Hot Bread Kitchen's Rustic Batard is the base recipe for several other breads in the book so I thought it would be a good one to try. And, it was recommended for ribollita, a soup I was planning to make from A Girl and Her Greens for Cookbook Countdown.
This two day (or more) bread was pretty straightforward but did require lots of time for fermentation. It started with a preferment, pâte fermentée, a simple mixture of bread flour, yeast, water and salt. After an overnight rest, it was kneaded with extra bread flour, a small amount of whole wheat flour and more water, yeast and salt. I chose to bake the bread the same day but the process can be extended another day by refrigerating the dough before shaping.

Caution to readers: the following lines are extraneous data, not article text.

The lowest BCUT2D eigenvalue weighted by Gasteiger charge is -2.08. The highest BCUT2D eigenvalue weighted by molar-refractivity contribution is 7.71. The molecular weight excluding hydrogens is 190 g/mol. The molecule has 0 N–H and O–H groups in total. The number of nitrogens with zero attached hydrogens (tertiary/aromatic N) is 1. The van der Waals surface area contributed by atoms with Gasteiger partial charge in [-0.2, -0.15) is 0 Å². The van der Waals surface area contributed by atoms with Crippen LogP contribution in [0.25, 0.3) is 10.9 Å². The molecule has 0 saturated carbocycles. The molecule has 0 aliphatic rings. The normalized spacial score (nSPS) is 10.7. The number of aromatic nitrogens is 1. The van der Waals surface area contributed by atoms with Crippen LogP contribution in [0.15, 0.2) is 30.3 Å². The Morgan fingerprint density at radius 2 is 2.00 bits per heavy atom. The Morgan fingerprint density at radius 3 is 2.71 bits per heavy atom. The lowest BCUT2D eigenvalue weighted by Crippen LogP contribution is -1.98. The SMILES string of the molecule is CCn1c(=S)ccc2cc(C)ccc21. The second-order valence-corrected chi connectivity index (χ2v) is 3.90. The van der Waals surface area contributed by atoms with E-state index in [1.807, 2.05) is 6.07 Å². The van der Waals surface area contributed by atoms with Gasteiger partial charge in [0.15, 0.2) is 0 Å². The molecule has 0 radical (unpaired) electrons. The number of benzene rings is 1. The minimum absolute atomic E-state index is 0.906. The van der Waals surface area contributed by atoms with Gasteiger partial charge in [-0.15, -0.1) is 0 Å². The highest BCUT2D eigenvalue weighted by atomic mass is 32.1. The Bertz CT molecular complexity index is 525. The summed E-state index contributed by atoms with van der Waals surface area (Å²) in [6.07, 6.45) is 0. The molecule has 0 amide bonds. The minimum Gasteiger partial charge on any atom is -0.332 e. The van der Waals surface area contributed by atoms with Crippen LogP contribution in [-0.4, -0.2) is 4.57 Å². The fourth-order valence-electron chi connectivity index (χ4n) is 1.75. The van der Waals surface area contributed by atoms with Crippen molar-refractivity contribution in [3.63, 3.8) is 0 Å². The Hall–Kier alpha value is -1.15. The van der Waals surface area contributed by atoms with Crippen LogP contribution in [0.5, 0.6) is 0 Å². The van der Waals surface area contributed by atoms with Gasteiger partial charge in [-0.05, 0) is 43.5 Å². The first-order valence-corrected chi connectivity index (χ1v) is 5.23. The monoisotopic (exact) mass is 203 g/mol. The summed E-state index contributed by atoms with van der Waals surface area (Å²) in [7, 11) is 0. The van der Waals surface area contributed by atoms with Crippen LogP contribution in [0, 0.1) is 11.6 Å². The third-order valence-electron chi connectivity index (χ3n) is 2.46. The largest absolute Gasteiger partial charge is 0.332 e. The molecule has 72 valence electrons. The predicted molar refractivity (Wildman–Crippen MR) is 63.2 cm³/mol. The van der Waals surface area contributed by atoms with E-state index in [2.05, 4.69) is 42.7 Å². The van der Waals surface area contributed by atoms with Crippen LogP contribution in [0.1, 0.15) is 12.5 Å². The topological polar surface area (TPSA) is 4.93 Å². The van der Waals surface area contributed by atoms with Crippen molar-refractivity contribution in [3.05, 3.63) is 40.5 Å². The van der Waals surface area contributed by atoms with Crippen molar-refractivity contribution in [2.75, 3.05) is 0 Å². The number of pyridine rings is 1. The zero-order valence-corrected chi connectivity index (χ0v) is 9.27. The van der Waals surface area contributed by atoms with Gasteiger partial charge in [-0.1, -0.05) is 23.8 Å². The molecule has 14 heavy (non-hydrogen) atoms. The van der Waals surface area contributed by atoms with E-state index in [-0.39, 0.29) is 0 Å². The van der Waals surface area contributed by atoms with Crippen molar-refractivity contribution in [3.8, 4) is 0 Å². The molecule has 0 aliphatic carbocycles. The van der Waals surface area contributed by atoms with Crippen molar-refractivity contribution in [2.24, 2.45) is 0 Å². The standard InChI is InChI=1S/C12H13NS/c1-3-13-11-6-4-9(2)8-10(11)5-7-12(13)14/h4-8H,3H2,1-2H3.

With a crisp crust, chewy crumb, and good flavour, it was everything I expected from a country loaf. And, it was a great addition to April Bloomfield's Summery Ribollita. I'm looking forward to trying the variations of this recipe, especially the Cracked Pepper and Cheddar Batard...doesn't that sound good?
I'm linking this post to Cookbook Countdown hosted by Kitchen Flavours and Emily's Cooking (Makan2) Foray.